24. 25. Student Blog Examples <ul><li>as ePortfolio </li></ul><ul><ul><li> </li></ul></ul>
  25. 26. Institution-wide Blogging Examples <ul><li>[email_address] </li></ul><ul><ul><li>http:// /weblogs/home/ </li></ul></ul><ul><li>UPEI </li></ul><ul><ul><li>http:// / </li></ul></ul><ul><li>U Minnesota Libraries </li></ul><ul><ul><li> </li></ul></ul><ul><li>University of Warwick </li></ul><ul><ul><li>http:// / </li></ul></ul>
  26. 27. Cautions <ul><li>While there has been plenty of hype, there are still few great examples of the use of blogs in online education </li></ul><ul><li>May well be that, as they are very much involved with writing , they may well lend themselves better to certain disciplines then others </li></ul>
  27. 28. Cautions (2) <ul><li>Blogs in their ‘pure’ form represent a challenge to the ‘closed’ model of the online classroom </li></ul><ul><ul><li>This can be addressed by choosing to implement blog hosting software on campus that provides an authenticated environment </li></ul></ul><ul><ul><li>Downside of loosing the serendipitous connections with others that blogs in the open promote; continues the quarantining of one’s online educational life from one’s life online </li></ul></ul>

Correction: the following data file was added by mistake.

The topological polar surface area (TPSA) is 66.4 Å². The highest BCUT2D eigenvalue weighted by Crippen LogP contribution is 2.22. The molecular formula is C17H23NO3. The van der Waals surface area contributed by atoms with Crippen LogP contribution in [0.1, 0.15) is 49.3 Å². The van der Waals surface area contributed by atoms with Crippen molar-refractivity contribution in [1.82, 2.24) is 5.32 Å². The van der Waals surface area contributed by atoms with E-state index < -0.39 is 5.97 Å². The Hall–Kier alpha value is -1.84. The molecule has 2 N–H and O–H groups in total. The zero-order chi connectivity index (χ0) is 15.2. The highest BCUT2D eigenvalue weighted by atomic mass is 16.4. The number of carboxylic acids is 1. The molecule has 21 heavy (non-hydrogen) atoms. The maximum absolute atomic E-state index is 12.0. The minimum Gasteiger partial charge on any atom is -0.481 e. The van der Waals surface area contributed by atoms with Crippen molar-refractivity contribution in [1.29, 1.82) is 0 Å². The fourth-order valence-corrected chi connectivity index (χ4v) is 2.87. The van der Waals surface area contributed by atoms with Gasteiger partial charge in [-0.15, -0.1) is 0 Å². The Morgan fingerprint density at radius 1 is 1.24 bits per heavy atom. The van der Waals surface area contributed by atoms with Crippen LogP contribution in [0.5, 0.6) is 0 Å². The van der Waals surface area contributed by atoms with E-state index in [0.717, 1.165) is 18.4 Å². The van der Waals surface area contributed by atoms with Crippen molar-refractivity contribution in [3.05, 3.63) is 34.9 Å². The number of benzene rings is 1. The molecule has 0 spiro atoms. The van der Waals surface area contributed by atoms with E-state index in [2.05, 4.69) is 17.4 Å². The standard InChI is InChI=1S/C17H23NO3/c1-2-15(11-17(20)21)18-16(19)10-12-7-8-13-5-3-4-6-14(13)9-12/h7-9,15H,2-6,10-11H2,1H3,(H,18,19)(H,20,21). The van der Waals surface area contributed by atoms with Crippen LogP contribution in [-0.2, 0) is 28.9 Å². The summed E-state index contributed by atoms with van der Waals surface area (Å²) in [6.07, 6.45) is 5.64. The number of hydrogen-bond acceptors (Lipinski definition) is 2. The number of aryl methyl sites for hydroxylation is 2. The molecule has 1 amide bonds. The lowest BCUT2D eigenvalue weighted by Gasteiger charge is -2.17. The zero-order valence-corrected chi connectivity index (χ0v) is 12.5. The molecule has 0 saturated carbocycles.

28. 29. Cautions (3) <ul><li>Easy to confuse the technological manifestations with the important lessons they are revealing </li></ul><ul><li>The true power of blogs have been </li></ul><ul><ul><li>to liberate personal publishing, </li></ul></ul><ul><ul><li>to enable indvidual voice but </li></ul></ul><ul><ul><li>to do so in a networked environment in which the conversation ‘ emerges ’ organically rather than being confined by a pre-existing virtual space </li></ul></ul><ul><ul><li>to bring together one’s personal, professional and classroom work around a single set of technologies </li></ul></ul>
  29. 30. Discussion <ul><li>Questions? </li></ul><ul><li>Potential topics for discussion </li></ul><ul><ul><li>What do you think the major hurdle to using blogs in your online practice is? </li></ul></ul><ul><ul><li>How would you get started? </li></ul></ul><ul><ul><li>What other uses for blogs can you imagine? </li></ul></ul>
  30. 31. Thanks! <ul><li>Feel free to contact me with questions at [email_address] </li></ul><ul><li>or at my home on the web EdTechPost </li></ul><ul><li> </li></ul>